Coast hoteliers anxious as agency issues alert over rising sea level

Business
By Philip Mwakio | Apr 16, 2024
A sea wall erected at the Vasco Da Gama pillar site in Malindi, Kilifi County on Thursday, July 2, 2020. [Kelvin Karani, Standard]

Kenya Marine Fisheries Research Institute (KMFRI) has issued an alert over the rising water level in the Indian Ocean, making its way into hotels and other establishments along the beach at the Coast.

The agency said the phenomenon started last week. A similar occurrence was last experienced during the 1997/98 El Nino rains that destroyed property in the region.

Yesterday, experts at KMFRI attributed the phenomenon to the new moon that has caused high water spring tides of more than 4 meters above the lowest astronomical tide.

KMFRI Principal Research Scientist and Head of Sea Level Monitoring, Dr Charles Magori said the Indian Ocean water levels were also rising due to the strong winds that have generated strong waves.

Dr Magori attributed the water high water levels to the ongoing heavy rains that have enhanced river discharge from the hinterland and coastal upstream areas.

"This kind of phenomenon was last experienced during the 1997/98 El Nino rains where coastal areas were flooded, coral reefs were inundated resulting in coral bleaching," he said.

During the 197/98 El Nino rains, the fragile mangroves forests were destroyed as the inter-tidal areas where mangrove vegetation grows were completely flooded, resulting in some die-back.

A spot check at the popular Marina Seaside Restaurant located along the shores of the Mtwapa Creek revealed sea water having entered the premises and main kitchen areas on two consecutive days.

The resort sales manager, Alice Gacheru said the sea level started rising last week and before they could comprehend the situation, the sea water from the creek had filled the lower section.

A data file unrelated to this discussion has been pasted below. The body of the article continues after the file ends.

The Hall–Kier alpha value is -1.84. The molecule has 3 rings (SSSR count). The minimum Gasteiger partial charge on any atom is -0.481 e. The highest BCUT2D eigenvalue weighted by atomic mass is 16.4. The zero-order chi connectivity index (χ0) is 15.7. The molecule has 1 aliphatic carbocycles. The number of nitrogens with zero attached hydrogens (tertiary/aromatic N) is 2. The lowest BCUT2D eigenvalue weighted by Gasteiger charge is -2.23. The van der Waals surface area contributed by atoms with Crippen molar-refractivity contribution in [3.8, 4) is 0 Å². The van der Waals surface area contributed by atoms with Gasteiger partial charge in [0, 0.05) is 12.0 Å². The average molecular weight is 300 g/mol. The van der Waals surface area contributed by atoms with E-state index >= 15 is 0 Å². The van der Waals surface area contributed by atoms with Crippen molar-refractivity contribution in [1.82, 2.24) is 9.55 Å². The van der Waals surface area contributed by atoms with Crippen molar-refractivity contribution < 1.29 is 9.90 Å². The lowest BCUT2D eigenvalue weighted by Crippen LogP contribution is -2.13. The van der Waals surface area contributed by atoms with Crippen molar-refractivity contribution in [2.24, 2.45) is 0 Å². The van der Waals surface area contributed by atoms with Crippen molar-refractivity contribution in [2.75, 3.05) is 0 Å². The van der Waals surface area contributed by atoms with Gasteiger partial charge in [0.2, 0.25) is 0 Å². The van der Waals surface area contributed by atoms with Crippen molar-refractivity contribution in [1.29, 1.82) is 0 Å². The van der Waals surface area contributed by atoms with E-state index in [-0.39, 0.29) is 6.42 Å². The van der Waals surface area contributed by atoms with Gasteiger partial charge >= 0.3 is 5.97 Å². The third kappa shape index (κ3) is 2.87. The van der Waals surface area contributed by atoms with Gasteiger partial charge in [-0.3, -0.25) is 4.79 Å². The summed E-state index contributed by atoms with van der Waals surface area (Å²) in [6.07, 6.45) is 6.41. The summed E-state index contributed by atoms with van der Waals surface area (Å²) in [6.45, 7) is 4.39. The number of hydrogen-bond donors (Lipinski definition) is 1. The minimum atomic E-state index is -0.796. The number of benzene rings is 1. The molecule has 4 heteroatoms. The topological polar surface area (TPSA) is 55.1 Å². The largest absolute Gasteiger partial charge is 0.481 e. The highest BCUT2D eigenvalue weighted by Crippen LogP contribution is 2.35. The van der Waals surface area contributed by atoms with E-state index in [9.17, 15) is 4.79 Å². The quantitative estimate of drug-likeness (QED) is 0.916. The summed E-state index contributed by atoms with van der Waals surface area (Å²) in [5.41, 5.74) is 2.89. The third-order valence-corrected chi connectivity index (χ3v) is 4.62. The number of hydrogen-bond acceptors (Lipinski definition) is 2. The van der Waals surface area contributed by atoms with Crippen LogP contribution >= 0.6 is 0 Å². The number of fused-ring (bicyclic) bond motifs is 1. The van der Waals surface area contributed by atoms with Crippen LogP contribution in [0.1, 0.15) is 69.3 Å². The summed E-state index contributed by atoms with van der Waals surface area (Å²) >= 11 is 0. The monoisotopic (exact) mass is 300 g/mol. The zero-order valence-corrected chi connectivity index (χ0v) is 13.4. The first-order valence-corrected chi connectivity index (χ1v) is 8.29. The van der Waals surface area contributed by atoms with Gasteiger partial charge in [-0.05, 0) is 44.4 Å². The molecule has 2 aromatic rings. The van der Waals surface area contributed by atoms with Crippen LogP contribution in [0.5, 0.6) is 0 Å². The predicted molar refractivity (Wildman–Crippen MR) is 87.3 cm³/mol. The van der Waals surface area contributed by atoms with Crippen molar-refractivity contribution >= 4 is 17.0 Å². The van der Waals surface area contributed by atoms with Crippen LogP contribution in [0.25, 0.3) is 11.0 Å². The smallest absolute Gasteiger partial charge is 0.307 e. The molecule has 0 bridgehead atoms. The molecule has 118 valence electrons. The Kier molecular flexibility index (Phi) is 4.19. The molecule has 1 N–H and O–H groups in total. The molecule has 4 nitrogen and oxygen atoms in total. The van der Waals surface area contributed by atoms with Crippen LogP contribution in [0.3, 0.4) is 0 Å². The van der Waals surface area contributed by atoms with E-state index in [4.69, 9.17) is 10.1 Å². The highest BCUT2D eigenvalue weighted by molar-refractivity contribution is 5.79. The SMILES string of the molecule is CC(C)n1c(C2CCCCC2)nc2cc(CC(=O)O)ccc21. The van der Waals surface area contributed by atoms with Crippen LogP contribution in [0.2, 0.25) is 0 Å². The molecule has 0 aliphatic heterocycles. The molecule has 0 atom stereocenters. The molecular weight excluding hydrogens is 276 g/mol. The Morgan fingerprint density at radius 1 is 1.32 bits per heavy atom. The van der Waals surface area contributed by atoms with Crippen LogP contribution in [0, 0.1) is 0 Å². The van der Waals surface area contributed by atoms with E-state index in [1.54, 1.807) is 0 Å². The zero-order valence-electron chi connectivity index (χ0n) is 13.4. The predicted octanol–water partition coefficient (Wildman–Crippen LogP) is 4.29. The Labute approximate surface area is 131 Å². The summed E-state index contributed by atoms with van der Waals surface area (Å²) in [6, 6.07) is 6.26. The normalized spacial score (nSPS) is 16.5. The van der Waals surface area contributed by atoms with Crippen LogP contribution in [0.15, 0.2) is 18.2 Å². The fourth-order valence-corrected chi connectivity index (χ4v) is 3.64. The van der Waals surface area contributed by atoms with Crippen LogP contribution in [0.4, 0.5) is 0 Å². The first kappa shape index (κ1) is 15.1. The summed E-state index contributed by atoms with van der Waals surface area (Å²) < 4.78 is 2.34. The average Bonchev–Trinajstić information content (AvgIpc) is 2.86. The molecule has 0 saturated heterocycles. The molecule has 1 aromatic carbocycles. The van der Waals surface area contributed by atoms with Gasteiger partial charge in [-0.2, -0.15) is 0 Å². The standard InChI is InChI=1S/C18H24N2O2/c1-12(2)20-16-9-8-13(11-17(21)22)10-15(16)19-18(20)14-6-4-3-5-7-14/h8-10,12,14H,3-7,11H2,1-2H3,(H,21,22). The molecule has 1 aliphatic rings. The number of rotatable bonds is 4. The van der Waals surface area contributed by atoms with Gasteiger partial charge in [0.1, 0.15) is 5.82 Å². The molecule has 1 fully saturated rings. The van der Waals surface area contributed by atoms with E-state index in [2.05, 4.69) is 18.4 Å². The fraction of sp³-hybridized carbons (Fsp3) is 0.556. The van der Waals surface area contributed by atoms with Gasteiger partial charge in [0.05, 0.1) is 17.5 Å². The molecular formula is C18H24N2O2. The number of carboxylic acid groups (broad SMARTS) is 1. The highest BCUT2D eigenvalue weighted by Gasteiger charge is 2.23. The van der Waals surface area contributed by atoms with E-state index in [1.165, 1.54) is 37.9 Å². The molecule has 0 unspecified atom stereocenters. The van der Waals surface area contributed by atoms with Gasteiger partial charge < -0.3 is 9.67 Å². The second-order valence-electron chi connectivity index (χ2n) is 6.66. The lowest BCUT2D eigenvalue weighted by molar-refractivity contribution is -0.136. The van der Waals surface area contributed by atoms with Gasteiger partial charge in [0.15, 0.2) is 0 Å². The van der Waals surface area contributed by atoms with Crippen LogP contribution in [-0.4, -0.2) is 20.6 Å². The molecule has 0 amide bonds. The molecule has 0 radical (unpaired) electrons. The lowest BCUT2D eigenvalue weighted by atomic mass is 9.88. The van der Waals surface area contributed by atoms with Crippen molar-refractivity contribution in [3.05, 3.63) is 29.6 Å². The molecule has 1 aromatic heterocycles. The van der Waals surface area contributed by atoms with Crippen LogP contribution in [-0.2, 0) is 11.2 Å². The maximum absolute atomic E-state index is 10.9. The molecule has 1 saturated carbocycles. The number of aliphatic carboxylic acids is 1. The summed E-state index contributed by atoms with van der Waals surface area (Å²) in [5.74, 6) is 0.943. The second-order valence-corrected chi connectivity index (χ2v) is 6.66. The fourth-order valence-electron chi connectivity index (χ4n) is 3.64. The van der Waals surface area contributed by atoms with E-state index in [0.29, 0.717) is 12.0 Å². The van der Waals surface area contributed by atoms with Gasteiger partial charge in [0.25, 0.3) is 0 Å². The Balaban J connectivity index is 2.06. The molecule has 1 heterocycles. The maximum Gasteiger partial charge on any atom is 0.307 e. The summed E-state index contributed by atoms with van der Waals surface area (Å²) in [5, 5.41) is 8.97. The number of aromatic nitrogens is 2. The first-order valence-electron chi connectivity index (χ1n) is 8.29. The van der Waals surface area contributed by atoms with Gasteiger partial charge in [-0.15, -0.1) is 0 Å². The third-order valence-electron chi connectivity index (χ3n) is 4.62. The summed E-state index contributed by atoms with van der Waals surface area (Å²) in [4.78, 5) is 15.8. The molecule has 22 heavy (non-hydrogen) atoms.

"We normally check the tide levels and saw something out of the ordinary. This made us stay alert and even informed our guests who had booked with us. Some opted to postpone while others came and sat close to the jetties to watch the phenomenon unfold," Ms Gatheru said.

For Justine Walters, a regular at the premises, it was not the first time they encountered what he termed as 'furious water tides.'

"These are super spring tides with the moon always playing a big factor. It does not last for long but may cause problems," he said.

Berk Pamuk, a road engineer, who is a regular visitor of the restaurant, said that he was delighted to see the water gushing in and wanted to continue having a good time in knee-deep waters.

Magori said that according to the Fifth Assessment Report of the Intergovernmental Panel on Climate Change (IPPC, 2021), sea level is rising at an average rate of about 3mm per year globally.

The rise in sea level is exponential and is projected to rise by more than one meter by the end of the 21st century.

Rises in mean sea level by only a few tens of centimeters could result in loss of land due to erosion and inundation of low-lying coastal areas, saltwater intrusion into coastal ecosystems and groundwater systems, and loss of terrestrial and marine biodiversity. This could result in wide economic, cultural, and ecological repercussions.

He said what is currently being experienced is a manifestation of climate change. "We therefore advise coastal communities or residents especially those in low-lying coastal areas to exercise caution during this period and possibly move to higher/safer grounds until the situation subsides," Magori said.

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